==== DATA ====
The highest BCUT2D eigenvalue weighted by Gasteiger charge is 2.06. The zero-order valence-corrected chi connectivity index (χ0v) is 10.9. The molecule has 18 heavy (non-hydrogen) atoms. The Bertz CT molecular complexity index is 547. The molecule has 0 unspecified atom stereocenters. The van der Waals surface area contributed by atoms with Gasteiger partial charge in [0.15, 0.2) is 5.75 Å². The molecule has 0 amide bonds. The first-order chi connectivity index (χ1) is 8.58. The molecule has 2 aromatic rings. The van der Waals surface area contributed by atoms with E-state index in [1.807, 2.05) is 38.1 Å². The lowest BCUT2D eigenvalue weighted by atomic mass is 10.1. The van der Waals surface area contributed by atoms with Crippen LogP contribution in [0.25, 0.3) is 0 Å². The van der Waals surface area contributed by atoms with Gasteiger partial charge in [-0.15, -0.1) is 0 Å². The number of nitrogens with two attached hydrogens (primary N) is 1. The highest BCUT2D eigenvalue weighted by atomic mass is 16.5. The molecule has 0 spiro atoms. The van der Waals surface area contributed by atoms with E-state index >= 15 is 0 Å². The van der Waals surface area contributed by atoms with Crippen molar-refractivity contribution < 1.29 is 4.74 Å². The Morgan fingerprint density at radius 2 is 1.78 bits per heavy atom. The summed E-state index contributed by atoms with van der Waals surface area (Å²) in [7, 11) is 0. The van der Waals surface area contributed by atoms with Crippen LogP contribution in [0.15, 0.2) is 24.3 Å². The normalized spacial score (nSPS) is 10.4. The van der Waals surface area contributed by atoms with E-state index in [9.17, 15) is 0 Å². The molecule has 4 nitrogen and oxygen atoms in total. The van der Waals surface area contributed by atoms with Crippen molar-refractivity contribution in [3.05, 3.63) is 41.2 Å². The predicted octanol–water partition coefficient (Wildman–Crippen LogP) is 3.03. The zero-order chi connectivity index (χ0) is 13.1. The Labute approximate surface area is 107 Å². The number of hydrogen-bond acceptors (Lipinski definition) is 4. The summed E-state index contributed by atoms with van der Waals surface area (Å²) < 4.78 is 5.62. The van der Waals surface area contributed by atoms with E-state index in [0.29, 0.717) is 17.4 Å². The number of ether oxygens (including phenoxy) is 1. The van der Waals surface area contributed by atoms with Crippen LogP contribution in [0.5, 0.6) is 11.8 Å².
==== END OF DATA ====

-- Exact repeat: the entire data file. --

The highest BCUT2D eigenvalue weighted by Gasteiger charge is 2.06. The zero-order valence-corrected chi connectivity index (χ0v) is 10.9. The molecule has 18 heavy (non-hydrogen) atoms. The Bertz CT molecular complexity index is 547. The molecule has 0 unspecified atom stereocenters. The van der Waals surface area contributed by atoms with Gasteiger partial charge in [0.15, 0.2) is 5.75 Å². The molecule has 0 amide bonds. The first-order chi connectivity index (χ1) is 8.58. The molecule has 2 aromatic rings. The van der Waals surface area contributed by atoms with E-state index in [1.807, 2.05) is 38.1 Å². The lowest BCUT2D eigenvalue weighted by atomic mass is 10.1. The van der Waals surface area contributed by atoms with Crippen LogP contribution in [0.25, 0.3) is 0 Å². The van der Waals surface area contributed by atoms with Gasteiger partial charge in [-0.15, -0.1) is 0 Å². The number of nitrogens with two attached hydrogens (primary N) is 1. The highest BCUT2D eigenvalue weighted by atomic mass is 16.5. The molecule has 0 spiro atoms. The van der Waals surface area contributed by atoms with E-state index >= 15 is 0 Å². The van der Waals surface area contributed by atoms with Crippen molar-refractivity contribution < 1.29 is 4.74 Å². The Morgan fingerprint density at radius 2 is 1.78 bits per heavy atom. The summed E-state index contributed by atoms with van der Waals surface area (Å²) in [7, 11) is 0. The van der Waals surface area contributed by atoms with Crippen LogP contribution in [0.15, 0.2) is 24.3 Å². The normalized spacial score (nSPS) is 10.4. The van der Waals surface area contributed by atoms with E-state index in [9.17, 15) is 0 Å². The molecule has 4 nitrogen and oxygen atoms in total. The van der Waals surface area contributed by atoms with Crippen molar-refractivity contribution in [3.05, 3.63) is 41.2 Å². The predicted octanol–water partition coefficient (Wildman–Crippen LogP) is 3.03. The zero-order chi connectivity index (χ0) is 13.1. The Labute approximate surface area is 107 Å². The number of hydrogen-bond acceptors (Lipinski definition) is 4. The summed E-state index contributed by atoms with van der Waals surface area (Å²) < 4.78 is 5.62. The van der Waals surface area contributed by atoms with E-state index in [0.29, 0.717) is 17.4 Å². The number of ether oxygens (including phenoxy) is 1. The van der Waals surface area contributed by atoms with Crippen LogP contribution in [0.5, 0.6) is 11.8 Å².